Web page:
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Introducing PharML.Bind: a powerful tool to advance drug discovery

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The modern process of drug discovery is both extremely time-consuming – taking years to move from validating targets to clinical trials – and expensive – costing hundreds of millions of dollars. As a society, we have never felt more urgency to speed up how drugs are developed than during the current COVID-19 pandemic. Together, with our partners at the Medical University of South Carolina, we are offering a new open source tool PharML.Bind that researchers can use in this global fight.

There is nothing simple about drug discovery. The ongoing search for chemical compounds that are effective, safe, and meet clinical and commercial needs is time-intensive. Scientists must search for chemical compounds that create a therapeutic effect on human proteins or biological pathways—compounds that are safe and effective.

Commonly, early-stage drug discovery involves physically screening compounds to assay them – targeting the compounds for specific proteins or pathways. An assay is an analysis done to determine the presence of a substance and the amount of that substance. Extremely efficient labs can screen up to 10,000 compounds per day, although a rare few can conduct up to 100,000 assays per day.[1] That sounds like a large number, until you realize that the number of possible compounds could range from 200,000 to >1016[2]. The number of targets is equally as large; the number of proteins in the human body is estimated to be between 80,000 and 400,000[3].  And while a lab might process 10,000 to 100,000 assays a day, the reality is that the process of actually setting up a single assay might take days or even weeks, and typically only 200 assays can be processed in a single day.

But a new virtual screening technique, called virtual high throughput screening, adds high-performance computing to the process of predicting the affinity of drug compounds and proteins and dramatically improves its efficiency. The approach uses Artificial Intelligence to accelerate the matching of compounds and targets. While virtual screening doesn’t attempt to replace the physical processes of drug discovery, it can jump-start it by narrowing the search of possible drugs for a given target.

In an effort to put this powerful tool in the hands of researchers, HPE partnered with Dr. Yuri Peterson from the Medical University of South Carolina on PharML.Bind, a revolutionary approach to predicting target compound affinity to protein structures using deep learning and powerful GPU-accelerated systems, now available on Github

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PharML.Bind effectively changes the types of problems solvable in drug discovery. With PharML.Bind, researchers can generate highly physical predictions [BL1] [HP2] [BL3] for real protein interactions with every existing compound approved by the FDA orders of magnitude faster than with traditional methods. PharML.Bind is active site-agnostic — meaning that it can test compounds using an entire protein structure without any knowledge of where or how compounds should bind. Likewise, the framework enables researchers to investigate the inverse problem in a way that has not previously been possible: quickly identifying potential proteins for a specific compound to guide expectations for unintended drug side-effects.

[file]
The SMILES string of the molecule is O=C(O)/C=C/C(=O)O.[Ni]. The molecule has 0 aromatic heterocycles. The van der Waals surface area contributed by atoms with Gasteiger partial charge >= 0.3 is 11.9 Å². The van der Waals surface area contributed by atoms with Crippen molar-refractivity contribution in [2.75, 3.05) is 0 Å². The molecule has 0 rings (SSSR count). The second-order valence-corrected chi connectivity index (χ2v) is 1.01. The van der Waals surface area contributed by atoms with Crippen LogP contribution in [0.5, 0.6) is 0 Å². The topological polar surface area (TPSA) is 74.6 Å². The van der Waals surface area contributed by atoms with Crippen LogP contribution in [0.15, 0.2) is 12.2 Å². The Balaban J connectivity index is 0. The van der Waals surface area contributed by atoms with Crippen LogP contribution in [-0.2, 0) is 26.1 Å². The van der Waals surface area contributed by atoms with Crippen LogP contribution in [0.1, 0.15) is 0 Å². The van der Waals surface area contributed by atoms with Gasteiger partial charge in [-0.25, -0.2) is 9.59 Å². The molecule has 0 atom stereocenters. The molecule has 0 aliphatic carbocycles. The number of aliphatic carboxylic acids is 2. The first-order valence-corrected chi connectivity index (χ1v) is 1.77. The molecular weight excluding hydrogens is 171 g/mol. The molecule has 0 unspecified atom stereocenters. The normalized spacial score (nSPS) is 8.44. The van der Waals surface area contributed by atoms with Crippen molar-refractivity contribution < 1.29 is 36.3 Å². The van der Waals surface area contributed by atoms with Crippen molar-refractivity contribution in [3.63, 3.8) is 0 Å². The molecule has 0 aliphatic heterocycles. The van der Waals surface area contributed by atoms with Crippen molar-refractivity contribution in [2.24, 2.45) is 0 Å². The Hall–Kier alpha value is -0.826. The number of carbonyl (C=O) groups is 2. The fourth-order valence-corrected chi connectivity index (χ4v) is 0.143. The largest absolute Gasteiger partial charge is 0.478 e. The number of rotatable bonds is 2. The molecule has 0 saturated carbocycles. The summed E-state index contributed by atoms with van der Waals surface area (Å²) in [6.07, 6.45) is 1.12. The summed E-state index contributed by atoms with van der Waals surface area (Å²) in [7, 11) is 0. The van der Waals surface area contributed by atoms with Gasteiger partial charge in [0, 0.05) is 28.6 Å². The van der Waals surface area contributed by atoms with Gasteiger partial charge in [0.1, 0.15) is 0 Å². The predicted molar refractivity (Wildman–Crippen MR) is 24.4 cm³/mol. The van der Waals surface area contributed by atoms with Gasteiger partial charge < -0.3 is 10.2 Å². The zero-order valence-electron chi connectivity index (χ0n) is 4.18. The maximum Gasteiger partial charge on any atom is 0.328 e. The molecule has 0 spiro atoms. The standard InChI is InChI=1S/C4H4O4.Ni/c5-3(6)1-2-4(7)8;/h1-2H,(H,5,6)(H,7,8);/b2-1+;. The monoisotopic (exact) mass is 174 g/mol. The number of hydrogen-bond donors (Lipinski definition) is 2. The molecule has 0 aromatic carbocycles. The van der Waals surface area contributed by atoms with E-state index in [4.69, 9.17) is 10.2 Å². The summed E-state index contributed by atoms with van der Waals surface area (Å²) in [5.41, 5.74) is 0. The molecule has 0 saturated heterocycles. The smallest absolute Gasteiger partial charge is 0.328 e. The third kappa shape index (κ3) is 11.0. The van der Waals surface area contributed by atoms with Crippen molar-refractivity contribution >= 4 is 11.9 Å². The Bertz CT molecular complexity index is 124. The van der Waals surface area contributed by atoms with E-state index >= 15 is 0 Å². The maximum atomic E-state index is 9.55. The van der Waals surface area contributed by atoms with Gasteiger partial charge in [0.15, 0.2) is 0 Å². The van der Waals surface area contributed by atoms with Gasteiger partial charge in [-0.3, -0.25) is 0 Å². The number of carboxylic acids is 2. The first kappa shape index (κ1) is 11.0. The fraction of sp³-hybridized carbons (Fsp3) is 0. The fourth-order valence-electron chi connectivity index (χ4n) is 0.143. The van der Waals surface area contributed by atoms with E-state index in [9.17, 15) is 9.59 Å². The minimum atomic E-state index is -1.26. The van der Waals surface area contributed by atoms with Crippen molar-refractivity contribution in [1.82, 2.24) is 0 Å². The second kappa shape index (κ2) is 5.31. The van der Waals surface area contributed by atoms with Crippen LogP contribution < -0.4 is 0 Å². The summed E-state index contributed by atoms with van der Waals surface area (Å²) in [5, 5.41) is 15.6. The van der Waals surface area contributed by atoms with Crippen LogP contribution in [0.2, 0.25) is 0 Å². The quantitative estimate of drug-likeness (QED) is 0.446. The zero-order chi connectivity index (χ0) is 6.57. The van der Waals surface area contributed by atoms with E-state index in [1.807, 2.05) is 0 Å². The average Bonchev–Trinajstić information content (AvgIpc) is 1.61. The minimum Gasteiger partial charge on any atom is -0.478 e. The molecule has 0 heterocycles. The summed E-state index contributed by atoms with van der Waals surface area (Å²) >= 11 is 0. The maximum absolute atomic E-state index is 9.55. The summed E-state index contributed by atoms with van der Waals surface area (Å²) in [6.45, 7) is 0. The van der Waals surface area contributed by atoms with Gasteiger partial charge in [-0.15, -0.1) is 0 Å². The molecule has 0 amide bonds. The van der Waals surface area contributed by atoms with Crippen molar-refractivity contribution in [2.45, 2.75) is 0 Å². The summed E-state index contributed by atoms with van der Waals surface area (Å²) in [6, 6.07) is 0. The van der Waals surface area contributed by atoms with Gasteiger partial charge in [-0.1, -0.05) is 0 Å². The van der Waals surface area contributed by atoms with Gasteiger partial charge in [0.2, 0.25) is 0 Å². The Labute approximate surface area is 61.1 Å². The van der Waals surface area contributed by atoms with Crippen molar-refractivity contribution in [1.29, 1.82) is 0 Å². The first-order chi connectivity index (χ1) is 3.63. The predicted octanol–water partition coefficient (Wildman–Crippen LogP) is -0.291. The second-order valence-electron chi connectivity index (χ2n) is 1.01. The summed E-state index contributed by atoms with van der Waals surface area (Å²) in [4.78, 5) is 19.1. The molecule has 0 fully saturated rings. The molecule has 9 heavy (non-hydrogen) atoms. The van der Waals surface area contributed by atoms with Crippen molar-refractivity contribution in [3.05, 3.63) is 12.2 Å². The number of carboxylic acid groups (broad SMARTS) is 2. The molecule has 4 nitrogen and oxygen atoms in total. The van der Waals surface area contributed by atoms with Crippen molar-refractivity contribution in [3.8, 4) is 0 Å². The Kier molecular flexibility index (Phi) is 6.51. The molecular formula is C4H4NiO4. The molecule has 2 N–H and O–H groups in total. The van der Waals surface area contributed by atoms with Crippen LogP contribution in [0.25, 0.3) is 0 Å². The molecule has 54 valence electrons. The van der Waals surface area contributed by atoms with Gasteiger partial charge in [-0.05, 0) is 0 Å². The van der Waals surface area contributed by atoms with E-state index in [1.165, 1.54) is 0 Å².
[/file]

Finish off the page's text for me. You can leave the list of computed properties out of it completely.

For several years now, researchers at Cray (and now HPE) worked closely with Dr. Peterson, exploring the application of deep learning and supercomputing resources to the problem of protein-drug interactions. The framework we’ve published takes a novel approach, using new pre-trained deep Graph Neural Networks (GNN). Neural networks are a set of algorithms, modeled after the human brain, that are designed to recognize patterns. 

In benchmark tests, PharML.Bind, running on a single GPU accelerated system can generate affinity predictions for a well-known protein[4] for over 300,000 compounds in under 25 minutes. And more impactful, PharML.Bind deployed on a high-performance compute cluster generates the same predictions for 300,000 compounds in less than three minutes. This speed is remarkable when compared with today’s top labs, which can only screen up to 100,000 assays per day.

PharML.Bind on Github includes a codebase (for training, inference, data pre-processing and visualization) and an ensemble of pre-trained Molecular-Highway Graph Neural Networks (MH-GNNs).

At HPE, our purpose is to advance the way people live and work. I am extremely proud of the ways we are responding to COVID-19 and harnessing the power of supercomputing to accelerate the development of treatments and vaccines.

For a deeper examinatioin, please consult this PharML paper: https://arxiv.org/abs/1911.06105


Mark Potter
Chief Technology Officer, HPE and Director, Hewlett Packard Labs

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[1] https://www.semanticscholar.org/paper/High-Throughput-Screening%3A-The-Hits-and-Leads-of-An-Radhakrishnan/e9393e65bec8c9db45f6c631f11afb97ae926ead

[2] https://www.ncbi.nlm.nih.gov/pmc/articles/PMC3058157/#!po=3.57143

[3] https://www.mpg.de/11447687/W003_Biology_medicine_054-059.pdf

[4] The spike(S) glycoprotein (6VSB) which are the primary mechanism by which the Covid-19 virus binds to surfaces of cells within human organs.

About the Author

markpotter

Mark Potter is the Chief Technology Officer for Hewlett Packard Enterprise and the Director of Hewlett Packard Labs, the company’s advanced research organization.